For post-independence cases, there are also important differences from British law, which flow from the desire to open citizenship to a wider category of persons with Scottish connections. In particular, Scotland’s Future provides that Scottish citizenship would be available by registration to all those with either a parent or a grandparent who was eligible for Scottish citizenship. In contrast, British nationality law makes provision for only the first generation born outside the United Kingdom to acquire citizenship as of right. In the same vein, Scotland’s Future provides for a route to naturalisation for all persons who have lived in Scotland for at least ten years at any time, and who have “an ongoing connection with Scotland”. This route is without a direct parallel in current British law, and appears designed to cater for periods of residence which ended prior to independence.
Relationship with British citizenship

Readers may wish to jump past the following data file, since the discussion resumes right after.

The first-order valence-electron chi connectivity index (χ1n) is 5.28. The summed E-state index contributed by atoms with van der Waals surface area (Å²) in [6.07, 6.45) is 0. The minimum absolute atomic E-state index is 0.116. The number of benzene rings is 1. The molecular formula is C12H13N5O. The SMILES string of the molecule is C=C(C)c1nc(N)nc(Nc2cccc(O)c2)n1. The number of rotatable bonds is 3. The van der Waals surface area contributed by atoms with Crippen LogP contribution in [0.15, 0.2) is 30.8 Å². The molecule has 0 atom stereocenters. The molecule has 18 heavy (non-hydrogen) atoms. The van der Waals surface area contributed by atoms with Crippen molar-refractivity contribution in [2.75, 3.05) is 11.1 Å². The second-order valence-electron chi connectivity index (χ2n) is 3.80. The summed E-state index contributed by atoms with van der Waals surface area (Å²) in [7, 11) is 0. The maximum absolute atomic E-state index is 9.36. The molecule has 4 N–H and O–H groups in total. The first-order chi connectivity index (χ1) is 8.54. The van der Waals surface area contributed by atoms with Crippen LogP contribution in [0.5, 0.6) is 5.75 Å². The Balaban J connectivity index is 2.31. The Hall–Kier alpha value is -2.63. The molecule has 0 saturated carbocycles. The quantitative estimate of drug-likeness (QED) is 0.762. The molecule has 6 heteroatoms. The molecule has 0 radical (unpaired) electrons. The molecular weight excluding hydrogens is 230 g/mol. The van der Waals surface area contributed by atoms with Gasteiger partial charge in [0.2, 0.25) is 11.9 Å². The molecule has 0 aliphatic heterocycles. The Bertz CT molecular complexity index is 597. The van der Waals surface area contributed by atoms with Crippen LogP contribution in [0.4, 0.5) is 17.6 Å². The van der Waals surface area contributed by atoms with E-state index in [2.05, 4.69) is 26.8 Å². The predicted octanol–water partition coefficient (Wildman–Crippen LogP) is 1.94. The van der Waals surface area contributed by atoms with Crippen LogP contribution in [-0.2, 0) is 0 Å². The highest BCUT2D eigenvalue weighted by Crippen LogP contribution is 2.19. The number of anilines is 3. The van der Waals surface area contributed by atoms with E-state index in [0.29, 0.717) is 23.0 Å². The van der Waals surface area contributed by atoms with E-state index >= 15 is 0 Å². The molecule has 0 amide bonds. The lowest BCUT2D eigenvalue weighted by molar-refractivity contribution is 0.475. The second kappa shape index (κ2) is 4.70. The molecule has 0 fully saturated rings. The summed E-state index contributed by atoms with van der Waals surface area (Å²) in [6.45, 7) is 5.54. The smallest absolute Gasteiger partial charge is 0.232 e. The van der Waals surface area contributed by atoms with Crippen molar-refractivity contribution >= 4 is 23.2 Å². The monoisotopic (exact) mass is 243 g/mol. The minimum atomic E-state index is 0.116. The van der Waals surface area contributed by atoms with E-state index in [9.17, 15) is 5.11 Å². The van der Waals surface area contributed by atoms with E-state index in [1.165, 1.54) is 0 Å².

Probably the most difficult questions in this field for the Scottish Government concern the relationship between a future Scottish citizenship and British citizenship. If independence were approved, many of those set to acquire Scottish citizenship – whether automatically or through registration - would wish to have both Scottish and British citizenship. Equally, among those set to acquire Scottish citizenship automatically at independence, there would be some who wished to decline the new status, and to have British citizenship alone. To date, the pragmatic strategy of the Scottish Government has been to accept each of these possibilities, in the hope that the United Kingdom will agree, but without any capacity to induce it to do so.